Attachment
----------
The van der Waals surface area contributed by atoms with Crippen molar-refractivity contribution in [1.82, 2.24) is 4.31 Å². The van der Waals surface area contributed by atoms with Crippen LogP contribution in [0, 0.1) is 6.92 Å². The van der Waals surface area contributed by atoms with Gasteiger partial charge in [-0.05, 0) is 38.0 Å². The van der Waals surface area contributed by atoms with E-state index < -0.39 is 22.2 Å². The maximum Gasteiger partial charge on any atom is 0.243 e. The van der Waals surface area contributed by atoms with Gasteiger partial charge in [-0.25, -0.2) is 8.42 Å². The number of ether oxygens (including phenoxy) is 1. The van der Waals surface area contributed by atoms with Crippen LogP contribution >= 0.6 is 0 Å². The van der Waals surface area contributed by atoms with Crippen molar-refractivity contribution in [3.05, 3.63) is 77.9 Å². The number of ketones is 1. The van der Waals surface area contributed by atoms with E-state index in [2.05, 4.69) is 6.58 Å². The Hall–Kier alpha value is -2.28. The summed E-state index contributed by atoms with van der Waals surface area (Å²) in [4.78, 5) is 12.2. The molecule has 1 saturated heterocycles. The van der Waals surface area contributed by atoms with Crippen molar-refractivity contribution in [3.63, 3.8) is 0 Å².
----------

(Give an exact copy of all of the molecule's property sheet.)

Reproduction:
The van der Waals surface area contributed by atoms with Crippen molar-refractivity contribution in [1.82, 2.24) is 4.31 Å². The van der Waals surface area contributed by atoms with Crippen LogP contribution in [0, 0.1) is 6.92 Å². The van der Waals surface area contributed by atoms with Gasteiger partial charge in [-0.05, 0) is 38.0 Å². The van der Waals surface area contributed by atoms with E-state index < -0.39 is 22.2 Å². The maximum Gasteiger partial charge on any atom is 0.243 e. The van der Waals surface area contributed by atoms with Gasteiger partial charge in [-0.25, -0.2) is 8.42 Å². The number of ether oxygens (including phenoxy) is 1. The van der Waals surface area contributed by atoms with Crippen LogP contribution >= 0.6 is 0 Å². The van der Waals surface area contributed by atoms with Crippen molar-refractivity contribution in [3.05, 3.63) is 77.9 Å². The number of ketones is 1. The van der Waals surface area contributed by atoms with E-state index in [2.05, 4.69) is 6.58 Å². The Hall–Kier alpha value is -2.28. The summed E-state index contributed by atoms with van der Waals surface area (Å²) in [4.78, 5) is 12.2. The molecule has 1 saturated heterocycles. The van der Waals surface area contributed by atoms with Crippen molar-refractivity contribution in [3.63, 3.8) is 0 Å².